Cool Pharmacy Technology – Intelliguard RFID Solutions from MEPS Real-Time

Last week I spent some time down south in San Diego visiting a couple of hospitals and speaking with the good folks at MEPS Real-Time. My objective for the visit was twofold: 1) see MEPS RFID Solutions in a live environment, and 2) speak with the people at MEPS and get an inside look at their technology. I was able to accomplish both goals.

MEPS Real-Time is a company that specializes in providing RFID solutions for healthcare specifically targeted at acute care pharmacies. Their Intelliguard® RFID Solutions product line currently includes a Kit and Tray Management System, Controlled Temperature Cabinets, and a Vendor Management Inventory (VMI) System.



Intelliguard® Kit and Tray Management System
This is a standalone system for managing medication trays, i.e. code boxes, transport boxes, intubation kits, anesthesia trays, C-section trays, and so on ad infinitum. The system consists of software with a nice UI, a “box”, and RFID tags. The software has a nice, user friendly UI and is designed to be used on a touchscreen, i.e. large buttons, proper spacing, etc. The “box” reminds me of a small pizza oven. It contains all the magic that makes the system work. The box contains the transceiver that generates the radio signal and the antenna that capture all the information.(1) The RFID tags themselves are little bigger than an average bar code label that you might see in a pharmacy. The image above shows one of the tags attached to a 1 mL hydrALAZINE vial. As you can see, the labels are really quite small.

I visited two hospitals using the Kit and Tray Management System.

Intelliguard® Inventory Management System
The Inventory Management System includes a set of Controlled Temperature Cabinets (CTCs). The cabinets come in four sizes – 2.3 Cu. Ft., 5.0 Cu. Ft., 12 Cu. Ft., and 26 Cu. Ft. – and two temperature ranges – Room Temperature 20 to 25°C and Cold Temperature 2 to 8°C. (2) The CTCs provide real time inventory numbers by reading the inventory inside the cabinets each time there’s an “event”, i.e. each time the door is opened. If you know the inventory before the door was opened, and you know the inventory after the door was closed, then you know when and what was removed. The cabinets are monitored remotely for temperature changes. Temperature ranges outside the accepted range will alert those monitoring the system and result in a series of events as defined by the facility.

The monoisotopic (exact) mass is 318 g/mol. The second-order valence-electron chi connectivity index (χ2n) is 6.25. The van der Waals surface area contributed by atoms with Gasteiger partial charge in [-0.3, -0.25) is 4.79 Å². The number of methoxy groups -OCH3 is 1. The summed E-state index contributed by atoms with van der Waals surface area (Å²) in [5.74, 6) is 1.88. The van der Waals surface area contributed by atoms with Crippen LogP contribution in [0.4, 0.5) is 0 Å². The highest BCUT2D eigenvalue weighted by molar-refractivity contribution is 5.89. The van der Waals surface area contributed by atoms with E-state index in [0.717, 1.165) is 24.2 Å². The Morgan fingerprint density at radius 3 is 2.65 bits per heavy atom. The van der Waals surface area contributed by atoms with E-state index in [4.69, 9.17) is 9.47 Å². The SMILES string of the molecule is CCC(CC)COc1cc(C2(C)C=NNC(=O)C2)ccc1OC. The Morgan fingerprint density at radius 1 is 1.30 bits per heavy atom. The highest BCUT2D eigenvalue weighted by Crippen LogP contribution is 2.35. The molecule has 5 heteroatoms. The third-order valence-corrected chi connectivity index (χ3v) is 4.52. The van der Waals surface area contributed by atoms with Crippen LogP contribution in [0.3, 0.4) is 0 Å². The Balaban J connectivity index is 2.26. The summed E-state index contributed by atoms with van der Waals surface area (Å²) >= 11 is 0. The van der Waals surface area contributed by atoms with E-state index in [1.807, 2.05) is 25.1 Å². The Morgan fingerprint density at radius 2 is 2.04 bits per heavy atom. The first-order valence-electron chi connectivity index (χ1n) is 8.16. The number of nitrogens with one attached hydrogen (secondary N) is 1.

I visited one hospital using Controlled Temperature Cabinets.

Intelliguard® Vendor Managed Inventory (VMI) Systems
The VMI system is part of the Verified Inventory Program-Consignment (VIPc) offered by FFF Enterprises. VIPc is a “product consignment program that utilizes RFID technology to continuously monitor critical-care products”. In my mind the VMI system is more of a service than it is a product. The service is a combination of pharmaceutical inventory provided by FFF and CTSs provided by MEPS Real-Time, Inc. The video below explains things from FFF’s perspective.

In their own right, each of these products could be covered alone in great detail. Each has a unique feature set that creates value in a given area. The benefits of these products however, really start to crystallize in my mind when they are used together. (3)

Information, pros, and cons

As with all technologies there are perceived pros and cons. The pros are easy to imagine: safety, ease of use, real-time monitoring, etc. The major advantage over bar code scanning technology is that bar code scanning is a manual process. Someone has to tell the system what they’re doing. RFID, on the other hand tells the user what’s happening. It may sound like a subtle difference, but it’s actually night and day. Because RFID doesn’t lend itself to the same manual process as bar code scanning, I believe RFID holds a safety edge over a manual scanning process.

Of course RFID isn’t perfect. No system is, and bar code labels hold their own advantages over RFID. Most detractors of RFID technology are concerned with speed and cost, i.e. it’s too slow and the tags cost too much.

There’s no doubt that it feels like a long time when you’re sitting there watching the Kit and Tray Management System read the contents of a medication tray; watched pot never boils. In reality it’s only about 15 seconds. It actually doesn’t take the entire 15 seconds to read all the tags in a given tray. In fact, reading the contents of a tray typically takes only a few seconds; less than five seconds in many of the readings I observed. But MEPS has determined that 15 seconds is a safe time to ensure as close to 100% read accuracy as possible. When asked about the time required to read a tray, the staff I spoke with at the two hospitals didn’t seems to have an issue with it.